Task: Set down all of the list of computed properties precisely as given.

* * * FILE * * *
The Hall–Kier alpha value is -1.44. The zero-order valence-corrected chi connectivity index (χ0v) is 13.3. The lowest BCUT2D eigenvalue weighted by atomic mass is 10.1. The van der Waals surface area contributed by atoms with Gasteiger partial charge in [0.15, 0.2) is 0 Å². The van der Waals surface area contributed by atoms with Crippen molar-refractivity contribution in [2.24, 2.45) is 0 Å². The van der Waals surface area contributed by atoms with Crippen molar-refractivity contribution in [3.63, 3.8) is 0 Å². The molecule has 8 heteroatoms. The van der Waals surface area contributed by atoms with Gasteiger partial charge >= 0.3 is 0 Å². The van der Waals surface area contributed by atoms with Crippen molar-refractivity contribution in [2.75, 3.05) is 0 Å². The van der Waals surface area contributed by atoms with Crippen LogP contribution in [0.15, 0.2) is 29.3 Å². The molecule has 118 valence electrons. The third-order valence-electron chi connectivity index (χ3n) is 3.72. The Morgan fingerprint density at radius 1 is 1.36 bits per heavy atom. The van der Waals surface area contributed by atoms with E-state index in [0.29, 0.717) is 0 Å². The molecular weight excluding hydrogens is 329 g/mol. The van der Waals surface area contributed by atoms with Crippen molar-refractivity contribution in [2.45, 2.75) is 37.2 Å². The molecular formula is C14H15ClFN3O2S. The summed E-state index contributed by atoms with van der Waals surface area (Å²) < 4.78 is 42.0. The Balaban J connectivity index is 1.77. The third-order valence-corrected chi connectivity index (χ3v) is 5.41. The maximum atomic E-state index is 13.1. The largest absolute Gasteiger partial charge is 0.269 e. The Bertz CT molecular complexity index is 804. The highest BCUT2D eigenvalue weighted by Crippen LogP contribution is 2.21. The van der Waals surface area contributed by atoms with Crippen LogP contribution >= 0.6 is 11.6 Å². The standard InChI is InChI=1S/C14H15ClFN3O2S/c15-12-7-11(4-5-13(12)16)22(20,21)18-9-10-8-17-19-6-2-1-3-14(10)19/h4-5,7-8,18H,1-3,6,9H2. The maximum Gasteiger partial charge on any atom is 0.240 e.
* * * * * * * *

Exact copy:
The Hall–Kier alpha value is -1.44. The zero-order valence-corrected chi connectivity index (χ0v) is 13.3. The lowest BCUT2D eigenvalue weighted by atomic mass is 10.1. The van der Waals surface area contributed by atoms with Gasteiger partial charge in [0.15, 0.2) is 0 Å². The van der Waals surface area contributed by atoms with Crippen molar-refractivity contribution in [2.24, 2.45) is 0 Å². The van der Waals surface area contributed by atoms with Crippen molar-refractivity contribution in [3.63, 3.8) is 0 Å². The molecule has 8 heteroatoms. The van der Waals surface area contributed by atoms with Gasteiger partial charge >= 0.3 is 0 Å². The van der Waals surface area contributed by atoms with Crippen molar-refractivity contribution in [2.75, 3.05) is 0 Å². The van der Waals surface area contributed by atoms with Crippen LogP contribution in [0.15, 0.2) is 29.3 Å². The molecule has 118 valence electrons. The third-order valence-electron chi connectivity index (χ3n) is 3.72. The Morgan fingerprint density at radius 1 is 1.36 bits per heavy atom. The van der Waals surface area contributed by atoms with E-state index in [0.29, 0.717) is 0 Å². The molecular weight excluding hydrogens is 329 g/mol. The van der Waals surface area contributed by atoms with Crippen molar-refractivity contribution in [2.45, 2.75) is 37.2 Å². The molecular formula is C14H15ClFN3O2S. The summed E-state index contributed by atoms with van der Waals surface area (Å²) < 4.78 is 42.0. The Balaban J connectivity index is 1.77. The third-order valence-corrected chi connectivity index (χ3v) is 5.41. The maximum atomic E-state index is 13.1. The largest absolute Gasteiger partial charge is 0.269 e. The Bertz CT molecular complexity index is 804. The highest BCUT2D eigenvalue weighted by Crippen LogP contribution is 2.21. The van der Waals surface area contributed by atoms with Crippen LogP contribution >= 0.6 is 11.6 Å². The standard InChI is InChI=1S/C14H15ClFN3O2S/c15-12-7-11(4-5-13(12)16)22(20,21)18-9-10-8-17-19-6-2-1-3-14(10)19/h4-5,7-8,18H,1-3,6,9H2. The maximum Gasteiger partial charge on any atom is 0.240 e.